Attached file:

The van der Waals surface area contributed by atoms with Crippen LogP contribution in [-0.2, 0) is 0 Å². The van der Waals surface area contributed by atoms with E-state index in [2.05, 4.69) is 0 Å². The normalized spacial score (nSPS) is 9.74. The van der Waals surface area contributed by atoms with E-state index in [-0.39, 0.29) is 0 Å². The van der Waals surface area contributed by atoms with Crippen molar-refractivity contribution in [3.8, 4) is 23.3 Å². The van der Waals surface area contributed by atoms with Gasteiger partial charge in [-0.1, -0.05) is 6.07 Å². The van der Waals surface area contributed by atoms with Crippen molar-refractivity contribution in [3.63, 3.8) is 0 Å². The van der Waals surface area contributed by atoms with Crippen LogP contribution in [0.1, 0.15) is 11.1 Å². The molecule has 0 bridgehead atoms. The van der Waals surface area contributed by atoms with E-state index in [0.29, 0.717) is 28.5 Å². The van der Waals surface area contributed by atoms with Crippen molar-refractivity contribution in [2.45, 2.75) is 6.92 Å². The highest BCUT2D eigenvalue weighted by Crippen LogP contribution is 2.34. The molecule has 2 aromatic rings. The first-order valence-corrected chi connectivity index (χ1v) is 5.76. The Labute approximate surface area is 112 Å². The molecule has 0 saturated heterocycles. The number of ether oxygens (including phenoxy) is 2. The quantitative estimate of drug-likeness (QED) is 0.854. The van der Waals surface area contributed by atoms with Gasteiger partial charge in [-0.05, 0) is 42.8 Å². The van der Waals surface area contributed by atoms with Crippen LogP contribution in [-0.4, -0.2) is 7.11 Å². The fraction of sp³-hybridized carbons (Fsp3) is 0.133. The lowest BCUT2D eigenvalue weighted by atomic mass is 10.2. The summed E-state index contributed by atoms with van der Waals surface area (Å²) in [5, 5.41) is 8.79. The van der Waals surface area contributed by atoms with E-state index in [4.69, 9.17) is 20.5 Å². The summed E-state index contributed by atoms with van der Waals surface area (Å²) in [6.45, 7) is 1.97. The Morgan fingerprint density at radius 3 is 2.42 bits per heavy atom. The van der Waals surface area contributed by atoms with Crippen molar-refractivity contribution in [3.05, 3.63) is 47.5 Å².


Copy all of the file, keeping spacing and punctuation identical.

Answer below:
The van der Waals surface area contributed by atoms with Crippen LogP contribution in [-0.2, 0) is 0 Å². The van der Waals surface area contributed by atoms with E-state index in [2.05, 4.69) is 0 Å². The normalized spacial score (nSPS) is 9.74. The van der Waals surface area contributed by atoms with E-state index in [-0.39, 0.29) is 0 Å². The van der Waals surface area contributed by atoms with Crippen molar-refractivity contribution in [3.8, 4) is 23.3 Å². The van der Waals surface area contributed by atoms with Gasteiger partial charge in [-0.1, -0.05) is 6.07 Å². The van der Waals surface area contributed by atoms with Crippen molar-refractivity contribution in [3.63, 3.8) is 0 Å². The van der Waals surface area contributed by atoms with Crippen LogP contribution in [0.1, 0.15) is 11.1 Å². The molecule has 0 bridgehead atoms. The van der Waals surface area contributed by atoms with E-state index in [0.29, 0.717) is 28.5 Å². The van der Waals surface area contributed by atoms with Crippen molar-refractivity contribution in [2.45, 2.75) is 6.92 Å². The highest BCUT2D eigenvalue weighted by Crippen LogP contribution is 2.34. The molecule has 2 aromatic rings. The first-order valence-corrected chi connectivity index (χ1v) is 5.76. The Labute approximate surface area is 112 Å². The molecule has 0 saturated heterocycles. The number of ether oxygens (including phenoxy) is 2. The quantitative estimate of drug-likeness (QED) is 0.854. The van der Waals surface area contributed by atoms with Gasteiger partial charge in [-0.05, 0) is 42.8 Å². The van der Waals surface area contributed by atoms with Crippen LogP contribution in [-0.4, -0.2) is 7.11 Å². The fraction of sp³-hybridized carbons (Fsp3) is 0.133. The lowest BCUT2D eigenvalue weighted by atomic mass is 10.2. The summed E-state index contributed by atoms with van der Waals surface area (Å²) in [5, 5.41) is 8.79. The van der Waals surface area contributed by atoms with E-state index in [4.69, 9.17) is 20.5 Å². The summed E-state index contributed by atoms with van der Waals surface area (Å²) in [6.45, 7) is 1.97. The Morgan fingerprint density at radius 3 is 2.42 bits per heavy atom. The van der Waals surface area contributed by atoms with Crippen molar-refractivity contribution in [3.05, 3.63) is 47.5 Å².